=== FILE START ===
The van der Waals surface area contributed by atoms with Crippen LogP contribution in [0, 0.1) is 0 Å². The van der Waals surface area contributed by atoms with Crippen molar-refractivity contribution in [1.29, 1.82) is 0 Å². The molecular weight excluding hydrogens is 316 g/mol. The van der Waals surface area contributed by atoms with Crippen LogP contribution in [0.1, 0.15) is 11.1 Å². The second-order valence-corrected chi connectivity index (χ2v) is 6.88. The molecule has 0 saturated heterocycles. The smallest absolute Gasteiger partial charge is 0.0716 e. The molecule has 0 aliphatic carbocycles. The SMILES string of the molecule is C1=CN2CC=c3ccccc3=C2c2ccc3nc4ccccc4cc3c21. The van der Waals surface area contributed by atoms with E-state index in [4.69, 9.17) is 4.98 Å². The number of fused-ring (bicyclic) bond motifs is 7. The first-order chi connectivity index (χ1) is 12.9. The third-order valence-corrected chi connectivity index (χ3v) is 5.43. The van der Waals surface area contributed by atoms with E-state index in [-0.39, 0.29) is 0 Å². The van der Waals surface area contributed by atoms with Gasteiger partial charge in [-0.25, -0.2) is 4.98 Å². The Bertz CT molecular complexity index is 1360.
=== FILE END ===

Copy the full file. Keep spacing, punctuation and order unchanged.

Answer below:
The van der Waals surface area contributed by atoms with Crippen LogP contribution in [0, 0.1) is 0 Å². The van der Waals surface area contributed by atoms with Crippen molar-refractivity contribution in [1.29, 1.82) is 0 Å². The molecular weight excluding hydrogens is 316 g/mol. The van der Waals surface area contributed by atoms with Crippen LogP contribution in [0.1, 0.15) is 11.1 Å². The second-order valence-corrected chi connectivity index (χ2v) is 6.88. The molecule has 0 saturated heterocycles. The smallest absolute Gasteiger partial charge is 0.0716 e. The molecule has 0 aliphatic carbocycles. The SMILES string of the molecule is C1=CN2CC=c3ccccc3=C2c2ccc3nc4ccccc4cc3c21. The van der Waals surface area contributed by atoms with E-state index in [4.69, 9.17) is 4.98 Å². The number of fused-ring (bicyclic) bond motifs is 7. The first-order chi connectivity index (χ1) is 12.9. The third-order valence-corrected chi connectivity index (χ3v) is 5.43. The van der Waals surface area contributed by atoms with E-state index in [-0.39, 0.29) is 0 Å². The van der Waals surface area contributed by atoms with Gasteiger partial charge in [-0.25, -0.2) is 4.98 Å². The Bertz CT molecular complexity index is 1360.